Rupert, Sue and Japie were convinced that diabetes patients, their families and health team all needed to speak the same basic language. Unlike most other diseases, the successful treatment of diabetes lies in the extensive education of patients so that they can take care of themselves. Ignorance and the consequent poor control of blood glucose levels has devastating health implications. Statistics from Europe indicated that for every R1 spent on patient education R17 is saved in medical costs.
From SADA to DSA
I became involved with South African Diabetes Association (SADA) because Rupert, a friend, asked me one Christmas holiday if I would bank any cheques that came to their post box while the offices were closed.
I did this and was then offered the position of front of house, fielding calls about diabetes, dealing with membership, and helping with the post. Following various conversations with people who phoned in, Diabetes Focus was sent out and became the silent helper to thousands of readers.
There was a basic glossary of terms, called Beginner’s Guide, which was very informative. Plus, Readers’ Letters page and articles covering every aspect of how diabetes affects one’s life were included.
Rupert sent me and his wife, Sue, on a journalist course with Marian Sher and so I began writing for Diabetes Focus and Sue became the editor. I fielded the Readers’ letters, wrote a column called Living with Insulin and did the networking pages, connecting all Diabetes Support Groups into a central data bank.
Rupert and his executive also realised that the association needed a new name, to take advantage of the internet age and the trend in the UK and Canada; and so, Diabetes South Africa (DSA) was born and celebrated with a bumper edition of Diabetes Focus.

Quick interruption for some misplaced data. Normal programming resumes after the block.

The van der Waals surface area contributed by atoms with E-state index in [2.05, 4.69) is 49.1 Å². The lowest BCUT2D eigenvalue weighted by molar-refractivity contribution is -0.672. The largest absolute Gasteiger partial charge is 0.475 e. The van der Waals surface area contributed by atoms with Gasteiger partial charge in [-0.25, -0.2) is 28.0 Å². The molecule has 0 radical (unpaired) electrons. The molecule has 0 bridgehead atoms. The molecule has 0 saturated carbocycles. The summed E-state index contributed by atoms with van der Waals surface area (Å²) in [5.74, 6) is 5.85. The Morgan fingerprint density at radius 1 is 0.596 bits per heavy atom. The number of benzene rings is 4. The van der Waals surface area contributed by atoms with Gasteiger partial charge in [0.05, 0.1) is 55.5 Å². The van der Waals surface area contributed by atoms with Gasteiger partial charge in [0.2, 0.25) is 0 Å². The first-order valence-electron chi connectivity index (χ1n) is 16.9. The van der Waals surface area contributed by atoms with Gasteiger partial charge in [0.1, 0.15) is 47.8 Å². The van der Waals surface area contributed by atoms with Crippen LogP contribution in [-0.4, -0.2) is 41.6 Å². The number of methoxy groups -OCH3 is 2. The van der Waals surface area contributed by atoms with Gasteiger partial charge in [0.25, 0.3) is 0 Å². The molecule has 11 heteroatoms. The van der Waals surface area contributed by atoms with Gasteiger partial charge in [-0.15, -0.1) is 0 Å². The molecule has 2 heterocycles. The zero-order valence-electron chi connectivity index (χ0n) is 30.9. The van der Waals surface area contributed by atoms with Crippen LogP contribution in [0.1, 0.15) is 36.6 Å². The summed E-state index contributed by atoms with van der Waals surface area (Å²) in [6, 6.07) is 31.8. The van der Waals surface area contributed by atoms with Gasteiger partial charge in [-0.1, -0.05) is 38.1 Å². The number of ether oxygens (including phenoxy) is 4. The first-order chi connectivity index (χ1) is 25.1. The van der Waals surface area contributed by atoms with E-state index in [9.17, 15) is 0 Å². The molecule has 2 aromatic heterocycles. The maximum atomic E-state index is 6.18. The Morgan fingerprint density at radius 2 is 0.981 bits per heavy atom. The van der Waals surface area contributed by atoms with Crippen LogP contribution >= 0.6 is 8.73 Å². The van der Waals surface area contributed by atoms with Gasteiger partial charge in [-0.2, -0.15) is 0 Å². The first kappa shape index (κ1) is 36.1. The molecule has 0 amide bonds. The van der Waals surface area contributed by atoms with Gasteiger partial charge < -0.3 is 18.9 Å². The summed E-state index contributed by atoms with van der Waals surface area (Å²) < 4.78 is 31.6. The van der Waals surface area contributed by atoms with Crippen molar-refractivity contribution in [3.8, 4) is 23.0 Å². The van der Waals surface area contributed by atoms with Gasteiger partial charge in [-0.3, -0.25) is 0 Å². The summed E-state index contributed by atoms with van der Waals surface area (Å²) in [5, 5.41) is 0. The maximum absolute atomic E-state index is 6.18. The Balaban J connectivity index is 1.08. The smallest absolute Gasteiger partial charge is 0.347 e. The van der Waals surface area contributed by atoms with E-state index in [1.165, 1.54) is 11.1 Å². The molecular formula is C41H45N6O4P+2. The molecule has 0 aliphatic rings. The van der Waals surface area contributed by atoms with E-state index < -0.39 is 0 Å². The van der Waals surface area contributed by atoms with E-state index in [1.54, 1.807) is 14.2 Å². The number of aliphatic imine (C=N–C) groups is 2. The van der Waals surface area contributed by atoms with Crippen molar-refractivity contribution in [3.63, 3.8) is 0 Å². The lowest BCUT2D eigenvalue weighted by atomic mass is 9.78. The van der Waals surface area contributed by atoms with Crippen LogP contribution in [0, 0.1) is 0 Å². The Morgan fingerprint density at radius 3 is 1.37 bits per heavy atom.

The birth of Agents for Change
While I was in this position, I realised that there was a need for an outreach arm, for people in the rural areas. I asked permission to fundraise so that a colleague and I, (then Trudy Bodenstein, a scintillating pharmacist, and now, Buyelwa Majikela-Dlangamandla, a specialist Diabetes Nurse Educator) could travel to the deeply rural and disadvantaged communities and offer them a two-day interactive learning experience.
This proposal was met with Rupert’s usual enthusiasm and Agents for Change was born. Starting in 1999, this Diabetes South Africa project has been running courses for 21 years throughout South Africa.
Rupert could see that this was a way of distributing Diabetes Focus to thousands of patients, carers and health professionals and also to interact with them.
Rupert Leuner – a Mensch
Diabetes Focus and Diabetes and You, a comic style booklet in five South African languages, was conceived and nurtured by the Leuners, and won an international prize for excellence. We have never looked back.
If ever there was an Agent for Change, it was Rupert Leuner. He was an example of someone who took having diabetes as a part of his life and never let it get him down. He had been with us for 89 wonderful fruitful years.
Even after he retired as chairperson, he wanted to know everything about the organisation and how it was doing right up until the last conversation I had with him two months before he passed on.
During the last week of his life, when he was asked by the nurse, ‘How are you today, Mr Leuner?’ he answered, ‘Piekfyn!’ He was the Godfather of Diabetes South Africa during his term of office and his legacy of Diabetes Focus lives on in a new format as an E-magazine on Diabetes South Africa’s website.
Rupert Leuner can truly be described as a Mensch.
Thank you, Rupert, for the relentless way you drove us to excellence, the power of your enthusiasm, your passionate interest in the other. This is another way of saying Rupert loved his community and we love him, honour him and say Hamba Kahle.
Please contact Noy Pullen if you would like more information: [email protected] or 072 258 7132.